Pickling is a global culinary art. If you were to go on an international
food-tasting tour, youd find pickled foods just about
everywhere. You might sample kosher cucumber pickles in New
York City, chutneys in India, kimchi in Korea, miso pickles
in Japan, salted duck eggs in China, pickled herring in Scandinavia,
corned beef in Ireland, salsas in Mexico, pickled pigs feet
in the southern United States, and much, much more.
What makes a pickle a pickle? On a most general level, pickles
are foods soaked in solutions that help prevent spoilage.
There are two basic categories of pickles. The first type includes
pickles preserved in vinegar, a strong acid in which few bacteria
can survive. Most of the bottled kosher cucumber pickles available
in the supermarket are preserved in vinegar.
The other category includes pickles soaked in a salt brine to
growth of "good" bacteria that make a food less vulnerable
to "bad" spoilage-causing bacteria. Common examples
of fermented pickles include kimchi
and many cucumber dill pickles.
Pickling is not only an international food-preservation technique,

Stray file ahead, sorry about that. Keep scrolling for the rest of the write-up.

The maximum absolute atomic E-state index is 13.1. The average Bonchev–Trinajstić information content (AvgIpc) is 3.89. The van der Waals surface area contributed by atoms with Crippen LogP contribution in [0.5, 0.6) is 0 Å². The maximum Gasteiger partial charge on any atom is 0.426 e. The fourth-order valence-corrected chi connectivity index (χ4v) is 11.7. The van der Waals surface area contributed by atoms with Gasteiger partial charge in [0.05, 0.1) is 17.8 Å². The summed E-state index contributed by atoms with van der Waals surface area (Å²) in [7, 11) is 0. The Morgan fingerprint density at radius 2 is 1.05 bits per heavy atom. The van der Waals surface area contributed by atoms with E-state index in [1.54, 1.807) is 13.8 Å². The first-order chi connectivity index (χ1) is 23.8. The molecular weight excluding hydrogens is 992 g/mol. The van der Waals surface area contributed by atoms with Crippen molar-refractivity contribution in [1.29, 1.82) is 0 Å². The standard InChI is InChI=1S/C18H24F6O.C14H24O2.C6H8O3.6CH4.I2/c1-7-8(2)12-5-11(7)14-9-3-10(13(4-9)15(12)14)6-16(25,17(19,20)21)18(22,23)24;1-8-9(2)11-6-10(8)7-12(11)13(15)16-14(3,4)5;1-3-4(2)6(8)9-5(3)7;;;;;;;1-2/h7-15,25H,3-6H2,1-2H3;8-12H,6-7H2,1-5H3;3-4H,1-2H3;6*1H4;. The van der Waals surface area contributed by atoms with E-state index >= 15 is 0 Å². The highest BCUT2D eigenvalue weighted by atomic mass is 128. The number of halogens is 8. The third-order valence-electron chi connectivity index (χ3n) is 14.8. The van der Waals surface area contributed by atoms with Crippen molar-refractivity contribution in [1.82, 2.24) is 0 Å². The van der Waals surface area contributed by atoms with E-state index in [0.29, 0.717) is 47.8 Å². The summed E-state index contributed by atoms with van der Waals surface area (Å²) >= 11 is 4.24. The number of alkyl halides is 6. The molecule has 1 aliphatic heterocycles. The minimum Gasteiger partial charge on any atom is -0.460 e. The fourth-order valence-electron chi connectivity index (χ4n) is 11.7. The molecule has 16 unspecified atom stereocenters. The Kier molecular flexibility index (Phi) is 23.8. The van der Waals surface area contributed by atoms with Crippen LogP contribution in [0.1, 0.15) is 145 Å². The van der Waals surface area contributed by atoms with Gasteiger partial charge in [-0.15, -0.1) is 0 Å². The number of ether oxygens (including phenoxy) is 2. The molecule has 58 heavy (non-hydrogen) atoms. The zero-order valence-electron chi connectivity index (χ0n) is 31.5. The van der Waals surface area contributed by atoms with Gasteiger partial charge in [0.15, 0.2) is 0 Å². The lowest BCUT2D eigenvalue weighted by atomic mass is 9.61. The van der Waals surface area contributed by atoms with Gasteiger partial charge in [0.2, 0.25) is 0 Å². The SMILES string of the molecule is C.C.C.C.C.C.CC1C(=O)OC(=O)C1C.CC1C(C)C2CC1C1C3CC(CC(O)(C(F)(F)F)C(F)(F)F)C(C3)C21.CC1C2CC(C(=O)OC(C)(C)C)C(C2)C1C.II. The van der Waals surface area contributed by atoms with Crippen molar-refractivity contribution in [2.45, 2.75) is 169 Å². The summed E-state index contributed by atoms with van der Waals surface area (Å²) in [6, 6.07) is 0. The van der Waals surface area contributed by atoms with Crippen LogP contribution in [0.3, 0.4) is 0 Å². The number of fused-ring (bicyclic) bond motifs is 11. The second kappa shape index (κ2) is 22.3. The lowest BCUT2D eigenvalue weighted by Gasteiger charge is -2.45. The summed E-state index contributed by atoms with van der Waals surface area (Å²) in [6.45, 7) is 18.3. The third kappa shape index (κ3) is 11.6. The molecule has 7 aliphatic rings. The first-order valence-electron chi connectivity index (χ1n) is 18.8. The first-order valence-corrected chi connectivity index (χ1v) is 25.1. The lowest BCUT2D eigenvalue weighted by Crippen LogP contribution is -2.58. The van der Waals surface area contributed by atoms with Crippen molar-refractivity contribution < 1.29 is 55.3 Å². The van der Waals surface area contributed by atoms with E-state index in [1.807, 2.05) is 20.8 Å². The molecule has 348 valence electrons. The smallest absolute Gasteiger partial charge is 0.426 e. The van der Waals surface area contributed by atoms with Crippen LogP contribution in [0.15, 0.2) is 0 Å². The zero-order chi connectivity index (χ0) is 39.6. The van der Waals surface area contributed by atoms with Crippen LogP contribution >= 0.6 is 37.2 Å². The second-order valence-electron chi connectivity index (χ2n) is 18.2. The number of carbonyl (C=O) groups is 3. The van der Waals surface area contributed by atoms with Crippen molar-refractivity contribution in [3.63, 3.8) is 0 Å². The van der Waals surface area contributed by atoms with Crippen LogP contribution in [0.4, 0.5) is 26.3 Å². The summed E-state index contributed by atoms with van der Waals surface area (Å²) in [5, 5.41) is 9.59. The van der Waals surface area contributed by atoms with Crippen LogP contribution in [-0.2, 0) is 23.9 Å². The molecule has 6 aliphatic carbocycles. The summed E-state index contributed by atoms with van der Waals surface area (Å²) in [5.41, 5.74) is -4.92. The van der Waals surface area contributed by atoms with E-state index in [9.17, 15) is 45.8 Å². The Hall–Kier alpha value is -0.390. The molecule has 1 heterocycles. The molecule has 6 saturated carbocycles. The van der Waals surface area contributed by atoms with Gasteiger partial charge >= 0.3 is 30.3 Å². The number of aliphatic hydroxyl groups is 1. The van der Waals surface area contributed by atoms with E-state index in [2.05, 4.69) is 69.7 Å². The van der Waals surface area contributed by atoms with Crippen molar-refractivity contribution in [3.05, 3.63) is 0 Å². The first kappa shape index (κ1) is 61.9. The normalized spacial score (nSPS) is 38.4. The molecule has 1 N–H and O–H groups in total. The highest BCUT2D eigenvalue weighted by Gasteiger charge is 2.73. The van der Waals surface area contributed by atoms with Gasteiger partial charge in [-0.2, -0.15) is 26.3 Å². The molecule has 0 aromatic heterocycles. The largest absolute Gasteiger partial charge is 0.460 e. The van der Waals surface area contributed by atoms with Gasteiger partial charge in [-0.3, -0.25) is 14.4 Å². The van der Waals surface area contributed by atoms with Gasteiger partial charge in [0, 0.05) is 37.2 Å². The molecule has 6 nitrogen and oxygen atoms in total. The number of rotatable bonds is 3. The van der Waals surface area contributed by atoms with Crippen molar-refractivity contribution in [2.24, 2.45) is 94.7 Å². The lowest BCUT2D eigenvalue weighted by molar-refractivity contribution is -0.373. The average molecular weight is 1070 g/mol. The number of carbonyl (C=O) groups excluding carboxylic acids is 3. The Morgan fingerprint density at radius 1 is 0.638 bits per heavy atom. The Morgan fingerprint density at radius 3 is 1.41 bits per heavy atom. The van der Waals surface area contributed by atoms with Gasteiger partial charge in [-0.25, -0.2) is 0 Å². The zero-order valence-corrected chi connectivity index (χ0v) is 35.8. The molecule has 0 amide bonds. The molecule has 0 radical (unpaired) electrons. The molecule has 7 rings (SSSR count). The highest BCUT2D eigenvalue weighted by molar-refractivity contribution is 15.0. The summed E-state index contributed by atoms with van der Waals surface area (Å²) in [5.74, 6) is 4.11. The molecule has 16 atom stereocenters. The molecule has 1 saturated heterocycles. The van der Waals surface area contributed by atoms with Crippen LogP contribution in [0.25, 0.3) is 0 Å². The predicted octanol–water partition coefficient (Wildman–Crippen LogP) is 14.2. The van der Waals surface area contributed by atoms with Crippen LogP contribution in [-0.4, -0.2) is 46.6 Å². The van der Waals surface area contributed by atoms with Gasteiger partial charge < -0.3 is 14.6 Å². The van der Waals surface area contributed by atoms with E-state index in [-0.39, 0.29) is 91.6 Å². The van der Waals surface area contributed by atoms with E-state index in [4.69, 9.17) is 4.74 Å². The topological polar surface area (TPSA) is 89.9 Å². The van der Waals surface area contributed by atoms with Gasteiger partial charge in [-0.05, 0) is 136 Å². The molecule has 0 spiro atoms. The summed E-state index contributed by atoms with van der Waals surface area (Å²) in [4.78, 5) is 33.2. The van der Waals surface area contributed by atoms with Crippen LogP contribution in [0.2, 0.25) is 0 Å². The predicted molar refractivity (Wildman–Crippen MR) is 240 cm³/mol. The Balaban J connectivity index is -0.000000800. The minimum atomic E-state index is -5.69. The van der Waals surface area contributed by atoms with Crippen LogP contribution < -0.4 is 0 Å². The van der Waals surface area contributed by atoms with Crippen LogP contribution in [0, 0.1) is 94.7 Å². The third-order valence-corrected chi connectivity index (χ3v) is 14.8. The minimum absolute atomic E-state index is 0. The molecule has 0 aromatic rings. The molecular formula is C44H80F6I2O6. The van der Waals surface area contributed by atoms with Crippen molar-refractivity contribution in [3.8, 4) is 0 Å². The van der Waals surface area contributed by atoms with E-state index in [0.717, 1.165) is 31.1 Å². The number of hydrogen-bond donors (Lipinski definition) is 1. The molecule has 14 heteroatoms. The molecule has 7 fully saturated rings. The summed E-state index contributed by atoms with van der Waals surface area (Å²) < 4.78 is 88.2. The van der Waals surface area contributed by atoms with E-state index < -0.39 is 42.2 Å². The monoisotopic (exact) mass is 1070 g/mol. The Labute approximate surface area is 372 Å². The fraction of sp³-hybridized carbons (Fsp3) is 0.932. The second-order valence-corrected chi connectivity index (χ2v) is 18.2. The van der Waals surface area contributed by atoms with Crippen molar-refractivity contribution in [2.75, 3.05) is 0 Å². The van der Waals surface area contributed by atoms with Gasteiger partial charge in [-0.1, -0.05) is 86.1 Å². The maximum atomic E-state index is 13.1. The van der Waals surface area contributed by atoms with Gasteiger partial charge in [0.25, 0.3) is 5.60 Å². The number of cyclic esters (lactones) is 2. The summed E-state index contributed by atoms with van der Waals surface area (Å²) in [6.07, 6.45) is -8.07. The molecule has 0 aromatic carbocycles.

its also an ancient one. For thousands of years, our ancestors
have explored ways to pickle foods, following an instinct to
secure surplus food supplies for long winters, famine, and other
times of need. Historians know, for instance, that over two
thousand years ago, workers building the Great Wall of China
ate sauerkraut, a kind of fermented cabbage.
But pickling foods does much more than simply preserve them.
It can also change their taste and texture in a profusion of
interestingand yummyways. Its no surprise
that cultures across the globe enjoy such an assortment of pickled
foods, as you would discover on your international food expedition.
In fact, food experts say, the evolution of diverse pickled
foods in different cultures has contributed to unique cultural
food preferences, such as spicy sour tastes in Southeast Asia
and acidic flavors in eastern Europe.